There is little doubt that the roads were, in fact, satisfactorily repaired by those responsible. The corporation frequently ordered repairs to be carried out (fn. 45) and large sums of money were not infrequently expended on abnormally extensive work. (fn. 46) Both corporation and individual property-owners were, moreover, indicted at the Quarter Sessions for neglecting to carry out repairs, (fn. 47) and were liable to be presented in the monthly sessions at the Guildhall by the two overseers of highways appointed for each parish. (fn. 48) Towards the end of the century the necessity of improving the roads within the city liberty to the standard of the turnpike roads with which they were connected involved work beyond the pavers' capacity and the corporation made special contracts for the work. In 1762, for example, William Adcock received £76 10s. for making the road from Monk Bridge to Heworth Moor after the manner of a turnpike road. (fn. 49) At this time, too, some pavements were being made of superior materials to the cobble stones, sand, and gravel that sufficed for roadways: New Street, Bootham, Gillygate, and Walmgate, for example, were being flagged. The corporation did not take full responsibility for such work but made contributions towards public subscriptions raised for the purpose. (fn. 50)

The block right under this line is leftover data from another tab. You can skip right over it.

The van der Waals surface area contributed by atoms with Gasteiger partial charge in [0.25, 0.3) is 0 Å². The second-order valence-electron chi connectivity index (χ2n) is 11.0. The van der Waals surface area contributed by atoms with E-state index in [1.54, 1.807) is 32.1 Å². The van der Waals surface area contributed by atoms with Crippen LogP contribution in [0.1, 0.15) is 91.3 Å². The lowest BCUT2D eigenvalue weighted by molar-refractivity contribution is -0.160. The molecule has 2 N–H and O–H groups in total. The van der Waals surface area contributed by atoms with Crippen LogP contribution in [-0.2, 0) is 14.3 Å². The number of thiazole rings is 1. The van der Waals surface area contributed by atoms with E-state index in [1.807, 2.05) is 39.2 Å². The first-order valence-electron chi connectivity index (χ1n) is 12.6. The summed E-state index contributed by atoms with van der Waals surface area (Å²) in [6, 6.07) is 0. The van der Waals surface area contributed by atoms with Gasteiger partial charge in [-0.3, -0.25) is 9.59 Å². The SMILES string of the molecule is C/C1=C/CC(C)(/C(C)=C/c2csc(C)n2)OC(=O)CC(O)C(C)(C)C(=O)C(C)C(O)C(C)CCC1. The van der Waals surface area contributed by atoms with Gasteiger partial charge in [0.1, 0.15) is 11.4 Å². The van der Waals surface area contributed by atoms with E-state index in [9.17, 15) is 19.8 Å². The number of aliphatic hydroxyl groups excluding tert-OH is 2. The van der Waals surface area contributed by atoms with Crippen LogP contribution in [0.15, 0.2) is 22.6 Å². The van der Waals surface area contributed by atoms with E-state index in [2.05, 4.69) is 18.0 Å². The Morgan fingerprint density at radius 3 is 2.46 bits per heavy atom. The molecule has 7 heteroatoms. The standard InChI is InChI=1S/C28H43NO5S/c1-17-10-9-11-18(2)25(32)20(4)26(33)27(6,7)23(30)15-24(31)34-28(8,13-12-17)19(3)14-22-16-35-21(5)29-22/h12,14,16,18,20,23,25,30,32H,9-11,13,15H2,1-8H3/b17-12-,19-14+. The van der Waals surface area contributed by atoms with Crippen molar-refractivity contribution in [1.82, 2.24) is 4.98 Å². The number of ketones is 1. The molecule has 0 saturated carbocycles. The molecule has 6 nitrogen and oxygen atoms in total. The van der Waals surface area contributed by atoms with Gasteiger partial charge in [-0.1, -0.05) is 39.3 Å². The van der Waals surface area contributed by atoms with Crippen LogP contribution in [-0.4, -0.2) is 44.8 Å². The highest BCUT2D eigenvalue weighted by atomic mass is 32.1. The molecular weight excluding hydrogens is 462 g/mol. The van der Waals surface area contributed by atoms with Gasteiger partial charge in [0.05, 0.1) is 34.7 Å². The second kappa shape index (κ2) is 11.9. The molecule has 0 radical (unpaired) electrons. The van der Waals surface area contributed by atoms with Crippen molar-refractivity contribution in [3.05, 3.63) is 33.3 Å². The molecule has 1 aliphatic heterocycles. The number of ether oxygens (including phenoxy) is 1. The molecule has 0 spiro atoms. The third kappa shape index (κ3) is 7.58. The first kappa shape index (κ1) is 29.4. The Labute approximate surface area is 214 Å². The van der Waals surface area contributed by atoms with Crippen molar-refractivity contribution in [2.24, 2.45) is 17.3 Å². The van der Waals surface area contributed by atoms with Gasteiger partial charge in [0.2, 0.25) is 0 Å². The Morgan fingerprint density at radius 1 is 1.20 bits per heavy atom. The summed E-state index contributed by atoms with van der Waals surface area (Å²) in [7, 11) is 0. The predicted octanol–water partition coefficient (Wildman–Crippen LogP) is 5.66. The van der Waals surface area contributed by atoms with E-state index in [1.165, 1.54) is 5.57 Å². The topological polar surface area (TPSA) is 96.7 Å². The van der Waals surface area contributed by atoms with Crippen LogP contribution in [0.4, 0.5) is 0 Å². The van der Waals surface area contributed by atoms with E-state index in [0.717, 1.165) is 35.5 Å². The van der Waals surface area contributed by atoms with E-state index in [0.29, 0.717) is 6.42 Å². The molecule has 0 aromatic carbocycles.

The responsibility for street cleaning within the city walls, like that for street repair, fell upon individual property-owners. The corporation, however, employed a scavenger to deal with pavements and streets lying before corporation property; (fn. 51) this responsibility was extended to all streets and pavements within the city in 1786. (fn. 52) By that date, too, stricter standards of cleanliness were being set: the scavenger was not to lay nightsoil on King's Staith before vessels were actually ready to take it away.